All this said, we should expect the unexpected. The A/BH/JPM announcement wasn’t rushed, but the result of a carefully thought through, methodical planning exercise. As it has done over and over again – think Prime video; two-day, free shipping; and the Echo – it is easy to imagine that Amazon could present us with powerful healthcare innovations that seem perfectly intuitive but weren’t previously on anyone’s radar.

See also: How to Make Smart Devices More Secure

What is most fascinating about this announcement is that it appears to pursue the pragmatic urgency of fixing a serious problem that afflicts every business. At the same time, it may represent an effort to subvert and take control of healthcare’s current structure.

So, while we may be elated that a candidate healthcare solution is raising its head, we should be skeptical of stated good intentions. Warren Buffett’s now-famous comment that ballooning healthcare costs are “a hungry tapeworm on the American economy” rings a little hollow when we realize that Berkshire Hathaway owns nearly one-fifth of the dialysis company Da Vita, a model of hungry health industry tapeworms.

Finally, we should not doubt that this project has aspirations far beyond U.S. health care. The corporatization and distortion of healthcare’s practices is a global problem that will be susceptible to the same solutions of evidence and efficiency everywhere.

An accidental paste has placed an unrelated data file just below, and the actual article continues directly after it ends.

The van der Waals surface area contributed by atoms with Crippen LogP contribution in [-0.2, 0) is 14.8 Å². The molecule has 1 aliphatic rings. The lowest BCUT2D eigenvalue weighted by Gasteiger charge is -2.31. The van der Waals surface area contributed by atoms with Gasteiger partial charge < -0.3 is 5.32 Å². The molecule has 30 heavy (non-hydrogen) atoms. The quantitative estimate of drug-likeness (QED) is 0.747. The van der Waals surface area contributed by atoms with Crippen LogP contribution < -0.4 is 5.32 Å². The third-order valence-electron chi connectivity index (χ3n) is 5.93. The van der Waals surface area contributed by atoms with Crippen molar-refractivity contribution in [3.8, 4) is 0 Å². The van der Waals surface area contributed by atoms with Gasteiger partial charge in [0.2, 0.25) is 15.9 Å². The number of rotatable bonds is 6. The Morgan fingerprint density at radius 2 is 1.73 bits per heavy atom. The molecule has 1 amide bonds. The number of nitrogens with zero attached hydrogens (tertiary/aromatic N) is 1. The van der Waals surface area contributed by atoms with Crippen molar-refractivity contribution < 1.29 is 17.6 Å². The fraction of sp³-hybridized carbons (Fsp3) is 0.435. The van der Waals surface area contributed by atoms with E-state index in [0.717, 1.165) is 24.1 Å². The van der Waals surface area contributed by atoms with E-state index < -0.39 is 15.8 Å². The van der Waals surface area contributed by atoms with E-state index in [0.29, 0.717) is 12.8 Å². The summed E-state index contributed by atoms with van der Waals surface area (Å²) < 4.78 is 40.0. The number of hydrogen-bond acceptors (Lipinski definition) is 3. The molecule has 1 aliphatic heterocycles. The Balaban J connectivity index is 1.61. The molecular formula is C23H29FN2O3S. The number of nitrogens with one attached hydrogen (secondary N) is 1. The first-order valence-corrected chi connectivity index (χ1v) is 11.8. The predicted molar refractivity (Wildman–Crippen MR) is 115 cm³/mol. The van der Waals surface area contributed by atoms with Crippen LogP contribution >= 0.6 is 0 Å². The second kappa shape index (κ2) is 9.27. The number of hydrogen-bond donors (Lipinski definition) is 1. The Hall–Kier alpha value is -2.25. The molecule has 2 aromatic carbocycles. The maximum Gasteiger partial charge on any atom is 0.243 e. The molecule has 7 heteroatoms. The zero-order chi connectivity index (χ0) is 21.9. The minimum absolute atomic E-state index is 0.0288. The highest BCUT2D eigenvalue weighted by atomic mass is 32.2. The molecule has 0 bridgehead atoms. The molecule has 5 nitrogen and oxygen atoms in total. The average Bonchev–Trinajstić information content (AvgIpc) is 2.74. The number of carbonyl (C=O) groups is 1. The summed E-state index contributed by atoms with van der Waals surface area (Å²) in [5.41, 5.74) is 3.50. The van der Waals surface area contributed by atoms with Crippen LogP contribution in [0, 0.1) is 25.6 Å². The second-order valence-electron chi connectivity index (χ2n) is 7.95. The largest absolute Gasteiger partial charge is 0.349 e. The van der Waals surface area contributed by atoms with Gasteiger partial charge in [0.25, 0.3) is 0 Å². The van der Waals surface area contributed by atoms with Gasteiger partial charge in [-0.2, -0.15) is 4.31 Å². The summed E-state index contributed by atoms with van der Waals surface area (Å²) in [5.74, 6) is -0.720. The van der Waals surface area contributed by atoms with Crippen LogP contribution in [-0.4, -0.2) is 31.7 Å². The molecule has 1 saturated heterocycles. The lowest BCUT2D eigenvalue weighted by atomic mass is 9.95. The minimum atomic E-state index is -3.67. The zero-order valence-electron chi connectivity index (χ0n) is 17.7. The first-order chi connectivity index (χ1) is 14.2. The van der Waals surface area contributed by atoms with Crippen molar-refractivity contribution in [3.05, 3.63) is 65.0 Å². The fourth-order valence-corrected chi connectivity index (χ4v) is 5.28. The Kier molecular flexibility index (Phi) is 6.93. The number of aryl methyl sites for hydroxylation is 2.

All this is promising in the extreme, but there’s also a catch. The U.S. healthcare industry’s excesses undermine our republic and have become a threat to our national economic security. The solutions that this A/BH/JPM project will leverage could become an antidote to the devils we all know plague our country’s healthcare system. That said, we should be mindful that, over the long term, our saviors could become equally or more problematic.

Media Coverage on Amazon Misses Point

The coverage of the Amazon/Berkshire Hathaway/JPMorgan healthcare initiative has been universal, breathless and mostly superficial.